Thursday, June 9, 2011

Passionate Learning about Companion Planting




It’s hardly a newsflash that it is seriously hot outside. It was at least 89 degrees at 6:30 p.m. last night. You have to be seriously passionate about gardening to attend an outdoor workshop on Companion Planting, but 10 hearty folks did yesterday at the Stoddart Avenue Community Garden. Franklin Park Conservatory’s own Barb Arnold visited the SACG to educate us about the benefits of companion planting and answered a host of other questions as well. The workshop was well attended, especially considering the heat. I brought water, popsicles and frozen juice bars for everyone.

Barb gave each of us a chart showing plant friends (which you should plant together) and frenemies (which you should not plant together). Some plants attract good bugs (like lady bugs) to eat pesky aphids, while others lure aphids away (like nasturtium). Basil is good for a lot of plants because its aroma repeals bad bugs (like tomato worms). Planting pole beans next to corn puts nitrogen in the soil (which benefits the greedy corn). Then planting zucchini near the beans and corns creates a large barrier (with its prickly stems) to varmints.

For bug control, you can try:
• Sprinkling cat nip tea on eggplant and potatoes to deter flea beetles (which had infested the potatoes in the Hawkins family plot).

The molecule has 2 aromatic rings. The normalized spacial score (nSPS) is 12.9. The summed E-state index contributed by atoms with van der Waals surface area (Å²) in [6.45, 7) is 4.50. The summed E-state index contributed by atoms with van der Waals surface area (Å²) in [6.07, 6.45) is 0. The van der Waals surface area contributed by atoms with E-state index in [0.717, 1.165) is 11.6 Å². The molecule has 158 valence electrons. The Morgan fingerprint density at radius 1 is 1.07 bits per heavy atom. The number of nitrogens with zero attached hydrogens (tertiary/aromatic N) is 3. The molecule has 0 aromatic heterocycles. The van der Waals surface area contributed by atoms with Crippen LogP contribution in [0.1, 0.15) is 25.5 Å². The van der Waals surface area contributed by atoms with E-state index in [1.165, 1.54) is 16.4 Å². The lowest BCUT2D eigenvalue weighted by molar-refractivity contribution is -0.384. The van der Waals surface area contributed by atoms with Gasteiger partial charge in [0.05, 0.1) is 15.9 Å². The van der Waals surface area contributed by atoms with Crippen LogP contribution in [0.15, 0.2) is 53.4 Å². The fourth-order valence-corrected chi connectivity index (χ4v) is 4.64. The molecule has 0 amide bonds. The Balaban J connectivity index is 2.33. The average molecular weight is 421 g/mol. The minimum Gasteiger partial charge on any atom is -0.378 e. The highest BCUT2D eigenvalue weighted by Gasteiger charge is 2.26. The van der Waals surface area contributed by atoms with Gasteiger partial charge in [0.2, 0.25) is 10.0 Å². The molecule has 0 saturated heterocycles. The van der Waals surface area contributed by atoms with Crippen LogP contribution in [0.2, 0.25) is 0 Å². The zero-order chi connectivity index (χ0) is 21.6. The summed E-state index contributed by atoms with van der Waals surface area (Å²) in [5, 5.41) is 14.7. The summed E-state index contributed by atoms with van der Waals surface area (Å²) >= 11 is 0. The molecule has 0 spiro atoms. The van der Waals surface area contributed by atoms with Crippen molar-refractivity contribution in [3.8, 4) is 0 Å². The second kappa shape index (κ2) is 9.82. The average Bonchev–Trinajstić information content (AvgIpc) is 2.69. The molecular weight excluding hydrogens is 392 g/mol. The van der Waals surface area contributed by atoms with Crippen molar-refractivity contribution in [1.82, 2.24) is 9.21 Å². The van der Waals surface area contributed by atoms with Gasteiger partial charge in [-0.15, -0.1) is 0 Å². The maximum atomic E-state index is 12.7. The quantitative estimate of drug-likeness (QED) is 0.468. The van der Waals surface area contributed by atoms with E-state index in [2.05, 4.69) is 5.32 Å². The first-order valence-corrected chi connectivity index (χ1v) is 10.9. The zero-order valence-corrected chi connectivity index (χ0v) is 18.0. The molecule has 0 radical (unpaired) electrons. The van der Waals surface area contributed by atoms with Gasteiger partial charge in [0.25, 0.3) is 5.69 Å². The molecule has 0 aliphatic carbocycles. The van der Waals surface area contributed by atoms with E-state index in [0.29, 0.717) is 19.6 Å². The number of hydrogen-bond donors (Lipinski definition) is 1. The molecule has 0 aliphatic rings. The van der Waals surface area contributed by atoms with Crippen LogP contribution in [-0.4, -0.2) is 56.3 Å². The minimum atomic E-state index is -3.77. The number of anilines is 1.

• Beans protect eggplant from the Colorado potato beetle
• Basil repels aphids, flies, mosquitoes and mites.
• Garlic, chives and leeks repel aphids, weevils, carrot flies, moles, red spiders, BUT is not good to be near beans or peas
• Cilantro repels aphids
• Geranimums (particularly white ones) repel cabbage worms and Japanese beetles.
• Marigolds deter Mexican bean beetles and nematodes.
• Mustard greens are a trap crop which attack numerous insects and can be removed and destroyed before the other crops are harmed.
• Nasturtium repel cucumber beetles, whiteflies and squash bugs. They attract aphids and should be removed and discarded when they are covered with ants or aphids.
• Radishes deter cucumber beetles, but radishes planted this time of year will be extra spicy.
• Thyme deters flea beetles, cabbage worm, etc.

Barb also discussed how important it was to plant at the proper time of year. Soil temperature has a huge affect on the germination of seeds. It will be a good time to plant melons in another week. You can find out the current soil temperature by googling OARDC weather. This Ohio State University program tests soil temperature every five minutes at 2 and four inches in Columbus.

She also discouraged us from planting zucchini, pumpkins or summer squash before mid-June in order to avoid the first egg-laying cycle of squash bugs.

The workshop was well attended with Barb and Diane from the Bexley Community Garden, Richard, Annie (the unpictured photographer) and baby from Growing Hands and Hearts Community Garden on Oak Street and Louise, Betty, Charlie, Fred and me from the SACG. Rayna came as we were ending (to get a flier and water her plot). After everyone cleared out, Barbara came by to weed and thin her plot and brought 5 of her 15 grandchildren with her. We had fun picking strawberries and carrots.

On another note, the GHH garden is planning an arts in the garden program for area children beginning July 19 (if they get funding).

No comments:

Post a Comment